0123450102030Q(gallons)P$The market for gasolineAnalysis of a Negative ExternalityDSSocial costThe socially optimal quantity is 20 gallons.The socially optimal quantity is 20 gallons.At any Q< 20, value of additional gas exceeds social cost. At any Q< 20, value of additional gas exceeds social cost. At any Q> 20, social cost of the last gallon isgreater than its value to society.At any Q> 20, social cost of the last gallon isgreater than its value to society.25
From the previous slide:“At any Q < 20, value of additional gas exceeds social cost.” For example, at Q = 10, the value to buyers of an additional gallon equals $4, while the social cost is only $2. Therefore, total surplus (society’s well-being) would increase with a larger quantity of gas. “At any Q > 20, social cost of the last gallon is greater than its value.” For example, at Q = 25 (the market equilibrium) the last gallon cost $3.50 (including the external cost) but the value of it to buyers was only $2.50. Hence, total surplus would be higher if Q were lower. Only at Q = 20 is society’s welfare maximized.
0123450102030Q(gallons)P$The market for gasolineAnalysis of a Negative ExternalityDSSocial costMarket eq’m (Q= 25)is greater than social optimum (Q= 20).25One solution: tax sellers $1/gallon,would shift Scurve up $1.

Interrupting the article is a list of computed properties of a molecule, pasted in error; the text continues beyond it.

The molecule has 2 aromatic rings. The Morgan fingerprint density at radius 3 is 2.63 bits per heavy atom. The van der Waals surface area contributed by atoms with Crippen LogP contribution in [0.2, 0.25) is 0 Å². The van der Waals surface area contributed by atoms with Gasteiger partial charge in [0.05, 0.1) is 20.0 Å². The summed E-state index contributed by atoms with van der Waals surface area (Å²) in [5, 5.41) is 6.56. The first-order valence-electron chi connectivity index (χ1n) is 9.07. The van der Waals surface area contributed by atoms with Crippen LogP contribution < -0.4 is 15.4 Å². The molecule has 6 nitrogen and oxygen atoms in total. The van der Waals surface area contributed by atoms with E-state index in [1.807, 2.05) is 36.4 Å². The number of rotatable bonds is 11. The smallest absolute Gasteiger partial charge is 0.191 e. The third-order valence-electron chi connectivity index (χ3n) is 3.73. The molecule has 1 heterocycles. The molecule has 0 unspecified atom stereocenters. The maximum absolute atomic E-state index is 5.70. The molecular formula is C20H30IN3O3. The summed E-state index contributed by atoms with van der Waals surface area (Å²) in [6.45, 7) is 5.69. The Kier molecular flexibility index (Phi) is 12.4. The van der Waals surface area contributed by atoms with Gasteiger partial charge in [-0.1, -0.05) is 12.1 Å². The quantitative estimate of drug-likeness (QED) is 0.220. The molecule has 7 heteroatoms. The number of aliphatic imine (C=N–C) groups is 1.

“Internalizing the Externality”Internalizing the externality: altering incentives so that people take account of the external effects of their actionsIn our example, the $1/gallon tax on sellers makes sellers’ costs = social costs.When market participants must pay social costs, market eq’m = social optimum. (Imposing the tax on buyers would achieve the same outcome; market Qwould equal optimal Q. Recall: tax incidence and the allocation of resources is the same whether a tax is imposed on buyers or sellers.)
Examples of Positive ExternalitiesBeing vaccinated against contagious diseases protects not only you, but people who visit the salad bar or produce section after you. R&D creates knowledge others can use.People going to college raise the population’s education level, which reduces crime and improves government.And, especially important in an election year: a better educated population makes more informed voting decisions and elects higher quality lawmakers and leaders.
Positive ExternalitiesIn the presence of a positive externality, the social valueof a good includesprivate value– the direct value to buyersexternal benefit– the value of the positive impact on bystandersThe socially optimal Qmaximizes welfare:At any lower Q, the social value of additional units exceeds their cost.At any higher Q, the cost of the last unit exceeds its social value.